Excellent set of ideas from Gary Gutting:
I’ve concluded that the goal of most college courses should not be knowledge but engaging in certain intellectual exercises. For the last few years I’ve had the privilege of teaching a seminar to first-year Honors students in which we read a wide range of wonderful texts, from Plato and Thucydides to Calvino and Nabokov. We have lively discussions that require a thorough knowledge of the text, and the students write excellent papers that give close readings of particular passages. But the half-life of their detailed knowledge is probably far less than a year. The goal of the course is simply that they have had close encounters with some great writing.
What’s the value of such encounters? They make students vividly aware of new possibilities for intellectual and aesthetic fulfillment—pleasure, to give its proper name. They may not enjoy every book we read, but they enjoy some of them and learn that—and how—this sort of thing (Greek philosophy, modernist literature) can be enjoyable. They may never again exploit the possibility, but it remains part of their lives, something that may start to bud again when they see a review of a new translation of Homer or a biography of T. S. Eliot, or when “Tartuffe” or “The Seagull” in playing at a local theater.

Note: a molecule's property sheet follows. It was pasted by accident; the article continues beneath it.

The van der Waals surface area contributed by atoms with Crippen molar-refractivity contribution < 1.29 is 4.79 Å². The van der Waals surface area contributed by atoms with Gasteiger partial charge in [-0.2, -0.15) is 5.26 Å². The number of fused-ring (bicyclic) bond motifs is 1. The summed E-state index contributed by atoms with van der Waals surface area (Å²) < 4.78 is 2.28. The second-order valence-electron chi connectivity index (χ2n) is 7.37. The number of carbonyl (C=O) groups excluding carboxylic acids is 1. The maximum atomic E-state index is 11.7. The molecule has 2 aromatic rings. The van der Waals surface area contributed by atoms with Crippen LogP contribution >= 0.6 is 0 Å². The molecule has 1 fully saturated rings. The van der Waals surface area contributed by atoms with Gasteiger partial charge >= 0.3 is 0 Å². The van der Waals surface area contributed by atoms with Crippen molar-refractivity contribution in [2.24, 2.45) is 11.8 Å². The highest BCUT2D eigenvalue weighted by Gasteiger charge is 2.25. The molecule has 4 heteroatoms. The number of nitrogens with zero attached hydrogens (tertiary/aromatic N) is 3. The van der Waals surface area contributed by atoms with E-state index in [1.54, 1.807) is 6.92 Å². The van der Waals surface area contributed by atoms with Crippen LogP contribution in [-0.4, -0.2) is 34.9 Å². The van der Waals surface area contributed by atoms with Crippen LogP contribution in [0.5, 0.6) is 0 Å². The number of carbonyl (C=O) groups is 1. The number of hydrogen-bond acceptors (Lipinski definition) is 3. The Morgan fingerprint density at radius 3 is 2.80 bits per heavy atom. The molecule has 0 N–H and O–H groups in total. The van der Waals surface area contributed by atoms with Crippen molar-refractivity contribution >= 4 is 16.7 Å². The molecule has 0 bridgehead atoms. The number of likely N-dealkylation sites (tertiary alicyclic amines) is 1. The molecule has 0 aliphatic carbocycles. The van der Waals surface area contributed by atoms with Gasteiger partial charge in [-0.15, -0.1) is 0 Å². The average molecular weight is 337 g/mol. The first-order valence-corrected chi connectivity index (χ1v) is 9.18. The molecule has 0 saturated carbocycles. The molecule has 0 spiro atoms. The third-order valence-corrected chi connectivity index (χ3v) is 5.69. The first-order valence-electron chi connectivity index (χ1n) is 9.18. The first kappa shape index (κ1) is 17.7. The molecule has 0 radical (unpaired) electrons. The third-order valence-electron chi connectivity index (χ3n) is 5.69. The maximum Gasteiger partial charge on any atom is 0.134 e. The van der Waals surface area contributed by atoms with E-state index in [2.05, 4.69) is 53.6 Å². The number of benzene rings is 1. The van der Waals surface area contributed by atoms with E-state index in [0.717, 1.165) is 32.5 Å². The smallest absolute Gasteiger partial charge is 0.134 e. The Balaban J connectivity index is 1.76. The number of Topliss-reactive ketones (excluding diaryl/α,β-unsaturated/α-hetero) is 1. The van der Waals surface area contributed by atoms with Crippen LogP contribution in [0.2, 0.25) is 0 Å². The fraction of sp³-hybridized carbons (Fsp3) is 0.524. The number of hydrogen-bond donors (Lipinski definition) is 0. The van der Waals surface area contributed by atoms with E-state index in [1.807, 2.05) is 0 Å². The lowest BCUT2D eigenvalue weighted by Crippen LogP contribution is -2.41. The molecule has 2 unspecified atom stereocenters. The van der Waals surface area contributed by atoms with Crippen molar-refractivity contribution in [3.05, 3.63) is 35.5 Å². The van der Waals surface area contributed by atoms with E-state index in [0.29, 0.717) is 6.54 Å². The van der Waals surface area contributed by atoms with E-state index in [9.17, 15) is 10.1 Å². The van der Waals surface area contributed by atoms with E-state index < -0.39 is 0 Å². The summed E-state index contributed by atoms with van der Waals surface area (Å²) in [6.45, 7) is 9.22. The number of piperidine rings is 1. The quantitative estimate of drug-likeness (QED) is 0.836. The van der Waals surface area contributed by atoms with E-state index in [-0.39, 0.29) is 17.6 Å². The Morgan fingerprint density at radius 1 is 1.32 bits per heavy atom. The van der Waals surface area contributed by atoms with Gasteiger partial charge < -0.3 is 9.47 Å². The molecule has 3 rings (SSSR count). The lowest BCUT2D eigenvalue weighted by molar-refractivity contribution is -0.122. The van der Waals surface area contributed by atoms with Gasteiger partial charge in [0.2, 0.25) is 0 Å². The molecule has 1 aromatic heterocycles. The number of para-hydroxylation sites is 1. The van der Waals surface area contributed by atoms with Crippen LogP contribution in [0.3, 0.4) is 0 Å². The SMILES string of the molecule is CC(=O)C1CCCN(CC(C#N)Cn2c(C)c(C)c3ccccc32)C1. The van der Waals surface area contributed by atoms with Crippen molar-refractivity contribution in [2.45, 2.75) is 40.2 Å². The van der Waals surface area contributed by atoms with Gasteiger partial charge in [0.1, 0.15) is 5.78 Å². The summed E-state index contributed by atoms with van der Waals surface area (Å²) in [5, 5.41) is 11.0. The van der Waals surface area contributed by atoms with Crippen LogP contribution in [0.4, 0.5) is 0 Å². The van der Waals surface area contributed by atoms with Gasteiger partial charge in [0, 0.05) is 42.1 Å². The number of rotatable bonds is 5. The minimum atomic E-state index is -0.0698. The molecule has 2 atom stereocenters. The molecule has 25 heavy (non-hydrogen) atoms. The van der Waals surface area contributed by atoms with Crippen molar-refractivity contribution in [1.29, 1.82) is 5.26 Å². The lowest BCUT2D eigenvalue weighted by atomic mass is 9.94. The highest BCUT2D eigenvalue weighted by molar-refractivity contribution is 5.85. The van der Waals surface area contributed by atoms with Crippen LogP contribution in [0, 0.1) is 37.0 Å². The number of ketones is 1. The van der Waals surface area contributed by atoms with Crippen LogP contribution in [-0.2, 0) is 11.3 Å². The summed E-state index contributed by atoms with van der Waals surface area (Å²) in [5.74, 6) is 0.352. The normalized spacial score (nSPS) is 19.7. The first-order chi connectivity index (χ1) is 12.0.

College education is a proliferation of such possibilities: the beauty of mathematical discovery, the thrill of scientific understanding, the fascination of historical narrative, the mystery of theological speculation. We should judge teaching not by the amount of knowledge it passes on, but by the enduring excitement it generates. Knowledge, when it comes, is a later arrival, flaring up, when the time is right, from the sparks good teachers have implanted in their students’ souls.